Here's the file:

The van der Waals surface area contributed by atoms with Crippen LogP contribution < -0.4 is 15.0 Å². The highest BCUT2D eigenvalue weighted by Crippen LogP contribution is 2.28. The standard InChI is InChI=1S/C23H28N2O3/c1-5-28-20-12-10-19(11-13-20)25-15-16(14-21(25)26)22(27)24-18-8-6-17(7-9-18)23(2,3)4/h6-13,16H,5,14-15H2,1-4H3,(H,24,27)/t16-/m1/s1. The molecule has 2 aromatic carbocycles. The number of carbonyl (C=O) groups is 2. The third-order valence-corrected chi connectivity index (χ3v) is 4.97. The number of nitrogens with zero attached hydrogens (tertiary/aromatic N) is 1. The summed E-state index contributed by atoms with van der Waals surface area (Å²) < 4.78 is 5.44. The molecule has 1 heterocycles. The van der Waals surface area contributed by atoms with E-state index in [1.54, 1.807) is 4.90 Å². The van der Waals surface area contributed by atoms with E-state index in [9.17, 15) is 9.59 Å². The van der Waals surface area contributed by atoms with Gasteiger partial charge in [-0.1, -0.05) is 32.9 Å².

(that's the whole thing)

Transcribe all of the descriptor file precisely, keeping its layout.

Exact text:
The van der Waals surface area contributed by atoms with Crippen LogP contribution < -0.4 is 15.0 Å². The highest BCUT2D eigenvalue weighted by Crippen LogP contribution is 2.28. The standard InChI is InChI=1S/C23H28N2O3/c1-5-28-20-12-10-19(11-13-20)25-15-16(14-21(25)26)22(27)24-18-8-6-17(7-9-18)23(2,3)4/h6-13,16H,5,14-15H2,1-4H3,(H,24,27)/t16-/m1/s1. The molecule has 2 aromatic carbocycles. The number of carbonyl (C=O) groups is 2. The third-order valence-corrected chi connectivity index (χ3v) is 4.97. The number of nitrogens with zero attached hydrogens (tertiary/aromatic N) is 1. The summed E-state index contributed by atoms with van der Waals surface area (Å²) < 4.78 is 5.44. The molecule has 1 heterocycles. The van der Waals surface area contributed by atoms with E-state index in [1.54, 1.807) is 4.90 Å². The van der Waals surface area contributed by atoms with E-state index in [9.17, 15) is 9.59 Å². The van der Waals surface area contributed by atoms with Gasteiger partial charge in [-0.1, -0.05) is 32.9 Å².